There is always a lot of action happening on multiple levels at an Insomniac event. This weekend was no exception. As the heavyweight promotional company held its annual Nocturnal Wonderland at Glen Helen Regional Park in San Bernardino, plenty of activity was on display. As reported in OC Weekly, this was the electronic dance music (EDM) festival’s final instance at this location, and counting total attendance on both days, 80,000 energetic ravers turned up to mark the occasion by dancing to numerous sets of penetrating electronic music.
Without probing too deeply, any casual observer could witness the usual cornucopia of colorful sights and sounds which permeated the atmosphere. The prevailing positive vibes allowed patrons to enjoy themselves despite temperatures that briefly got into the 100s. Protected by sunscreen, attendees flew their freak flags high; showcased their rave fashions, booties and bitties; marveled at the spectacles of the festival’s stage designs, art installations and one another; guzzled liters of water; and, of course, danced, danced and danced some more. Alternatingly, they relaxed in one of several misty shaded canopies or, for those who had rented space at the adjacent campground area, retired to their tents to recuperate.
Beyond the sights of colorful costumes, glitter, and youths rolling on ecstasy, there was the music. From the extensive list of DJs that performed throughout the weekend at any of the four stages—or at one of the campground’s silent discos—every guest had their favorites, which varied in terms of EDM subgenre and chart rank. The Weekly had an opportunity to speak with Hydrah (Katie Kramarczuk) and Anakim (Riccardo LeBron), through whom this writer learned of the ancient influences that drive their respective beats.
Based out of Los Angeles, Hydrah is an electronic music producer, composer and singer with a background in classical music. Her classical training informs her electronic music compositions in terms of her preference for composing in minor keys, especially A and E minor. As far as her stage name’s relation to the multi-headed mythological beast that Hercules conquered, she explained that the choice was driven by her fascination with marine life. “I’m kind of a nerd with ancient civilizations, so that’s kind of why I chose Hydrah,” she said. “But also I have a background as a scientist. I have a strong draw towards the marine world, and hydra … is a pupil stage of a jellyfish.” Last year, Hydrah released an EP called Nostos, which means “homecoming” in Greek, and while the recording is not necessarily rooted in additional Greek mythology, it does signify the artist’s own epic journey home—or odyssey, if you will—back to Minneapolis, after having established herself as an electronic music producer in LA. Hydrah will be dropping a progressive house track that she collaborated on within the week. Visit her site to follow her ongoing musical journey.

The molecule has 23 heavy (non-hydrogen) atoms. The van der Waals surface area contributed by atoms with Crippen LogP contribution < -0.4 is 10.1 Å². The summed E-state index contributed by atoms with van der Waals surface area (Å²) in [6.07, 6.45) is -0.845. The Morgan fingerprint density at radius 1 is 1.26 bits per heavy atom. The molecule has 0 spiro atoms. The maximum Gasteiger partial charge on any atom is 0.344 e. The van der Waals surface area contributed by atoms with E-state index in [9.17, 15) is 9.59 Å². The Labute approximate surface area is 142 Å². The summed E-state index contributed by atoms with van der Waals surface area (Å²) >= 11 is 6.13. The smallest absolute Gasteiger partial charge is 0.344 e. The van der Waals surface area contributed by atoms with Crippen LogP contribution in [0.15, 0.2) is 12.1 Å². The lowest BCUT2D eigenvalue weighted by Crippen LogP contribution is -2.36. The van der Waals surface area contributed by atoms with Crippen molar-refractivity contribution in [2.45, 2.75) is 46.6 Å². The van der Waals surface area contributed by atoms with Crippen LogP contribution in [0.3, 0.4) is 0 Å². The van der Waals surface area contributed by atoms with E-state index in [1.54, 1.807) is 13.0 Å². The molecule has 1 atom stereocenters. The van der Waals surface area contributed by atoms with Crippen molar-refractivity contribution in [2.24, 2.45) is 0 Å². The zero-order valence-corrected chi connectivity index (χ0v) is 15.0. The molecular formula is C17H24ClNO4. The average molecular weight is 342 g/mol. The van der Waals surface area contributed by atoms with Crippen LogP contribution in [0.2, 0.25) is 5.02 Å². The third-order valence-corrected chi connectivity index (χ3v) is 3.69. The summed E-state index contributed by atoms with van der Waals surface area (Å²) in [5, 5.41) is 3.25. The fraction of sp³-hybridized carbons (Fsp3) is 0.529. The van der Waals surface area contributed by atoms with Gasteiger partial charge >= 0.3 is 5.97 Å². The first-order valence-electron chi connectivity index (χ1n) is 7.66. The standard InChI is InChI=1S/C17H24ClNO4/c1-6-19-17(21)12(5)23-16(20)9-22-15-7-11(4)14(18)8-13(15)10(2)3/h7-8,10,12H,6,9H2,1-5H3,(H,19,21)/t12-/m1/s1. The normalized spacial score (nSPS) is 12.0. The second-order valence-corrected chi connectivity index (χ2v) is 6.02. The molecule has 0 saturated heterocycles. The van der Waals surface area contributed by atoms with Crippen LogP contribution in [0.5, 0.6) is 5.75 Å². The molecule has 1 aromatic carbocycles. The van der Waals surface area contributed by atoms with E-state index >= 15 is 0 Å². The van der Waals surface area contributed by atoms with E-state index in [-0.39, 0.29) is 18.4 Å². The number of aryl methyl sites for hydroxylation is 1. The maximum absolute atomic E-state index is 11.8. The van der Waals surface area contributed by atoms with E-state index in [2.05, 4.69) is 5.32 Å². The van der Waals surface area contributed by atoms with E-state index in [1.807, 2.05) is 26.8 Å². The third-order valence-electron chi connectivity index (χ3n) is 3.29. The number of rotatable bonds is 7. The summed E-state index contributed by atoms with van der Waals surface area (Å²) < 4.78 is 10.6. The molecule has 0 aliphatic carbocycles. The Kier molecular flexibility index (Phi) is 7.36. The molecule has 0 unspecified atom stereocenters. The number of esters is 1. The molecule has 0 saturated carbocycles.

When we talked to Anakim, not only did we learn a thing or two about how ancient Hebrew and Sumerian texts have inspired his interstellar musical philosophy, but we also discovered the inspiration behind the creation myth of Ridley Scott’s Alien prequel, Prometheus. “The Anakim, they say, are [giants] descended from a group of beings who came from outer space that are written about in ancient Sumerian texts,” he explained. In the bible, Goliath, who was defeated by a young King David, was the descendent of the Anakim. It was these giants who inspired the story of Scott’s film. “I really liked the story. I wanted my music to sound huge,” Anakim continued. “I wanted to create a very big sound, and I thought the Anakim was a perfect representation of that because they are giants who are descended from other giants who come from outer space.” Looking to the future, Anakim will be opening up for Deadmau5’s side project Testpilot at the end of the month and will soon be releasing a new EP. Stay tuned to his site for more celestial news.
Insomniac has not yet announced the future location for Nocturnal Wonderland, but their loyal patrons don’t have to worry about that yet. They have already announced plenty of upcoming events on their site, during which EDM fans can don their festive apparel, blast off into other dimensions, or channel ancient influences while they dance the nights away.